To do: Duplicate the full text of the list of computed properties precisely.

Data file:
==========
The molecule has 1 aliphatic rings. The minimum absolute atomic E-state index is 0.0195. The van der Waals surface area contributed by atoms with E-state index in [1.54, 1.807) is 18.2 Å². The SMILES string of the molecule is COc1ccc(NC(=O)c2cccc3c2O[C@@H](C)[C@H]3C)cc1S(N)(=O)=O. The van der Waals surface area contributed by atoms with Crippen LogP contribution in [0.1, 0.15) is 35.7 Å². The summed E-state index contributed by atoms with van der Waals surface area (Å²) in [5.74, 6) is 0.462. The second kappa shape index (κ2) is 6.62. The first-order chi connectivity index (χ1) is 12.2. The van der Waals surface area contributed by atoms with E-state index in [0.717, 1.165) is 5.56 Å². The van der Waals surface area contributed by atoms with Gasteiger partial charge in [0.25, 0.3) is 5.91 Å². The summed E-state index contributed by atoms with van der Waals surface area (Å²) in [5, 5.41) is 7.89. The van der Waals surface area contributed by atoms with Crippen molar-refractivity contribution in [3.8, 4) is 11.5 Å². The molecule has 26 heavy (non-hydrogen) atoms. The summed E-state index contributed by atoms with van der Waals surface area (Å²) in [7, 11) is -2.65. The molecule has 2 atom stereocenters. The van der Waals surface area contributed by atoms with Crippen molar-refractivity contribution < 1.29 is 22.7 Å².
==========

The molecule has 1 aliphatic rings. The minimum absolute atomic E-state index is 0.0195. The van der Waals surface area contributed by atoms with E-state index in [1.54, 1.807) is 18.2 Å². The SMILES string of the molecule is COc1ccc(NC(=O)c2cccc3c2O[C@@H](C)[C@H]3C)cc1S(N)(=O)=O. The van der Waals surface area contributed by atoms with Crippen LogP contribution in [0.1, 0.15) is 35.7 Å². The summed E-state index contributed by atoms with van der Waals surface area (Å²) in [5.74, 6) is 0.462. The second kappa shape index (κ2) is 6.62. The first-order chi connectivity index (χ1) is 12.2. The van der Waals surface area contributed by atoms with E-state index in [0.717, 1.165) is 5.56 Å². The van der Waals surface area contributed by atoms with Gasteiger partial charge in [0.25, 0.3) is 5.91 Å². The summed E-state index contributed by atoms with van der Waals surface area (Å²) in [5, 5.41) is 7.89. The van der Waals surface area contributed by atoms with Crippen molar-refractivity contribution in [3.8, 4) is 11.5 Å². The molecule has 26 heavy (non-hydrogen) atoms. The summed E-state index contributed by atoms with van der Waals surface area (Å²) in [7, 11) is -2.65. The molecule has 2 atom stereocenters. The van der Waals surface area contributed by atoms with Crippen molar-refractivity contribution < 1.29 is 22.7 Å².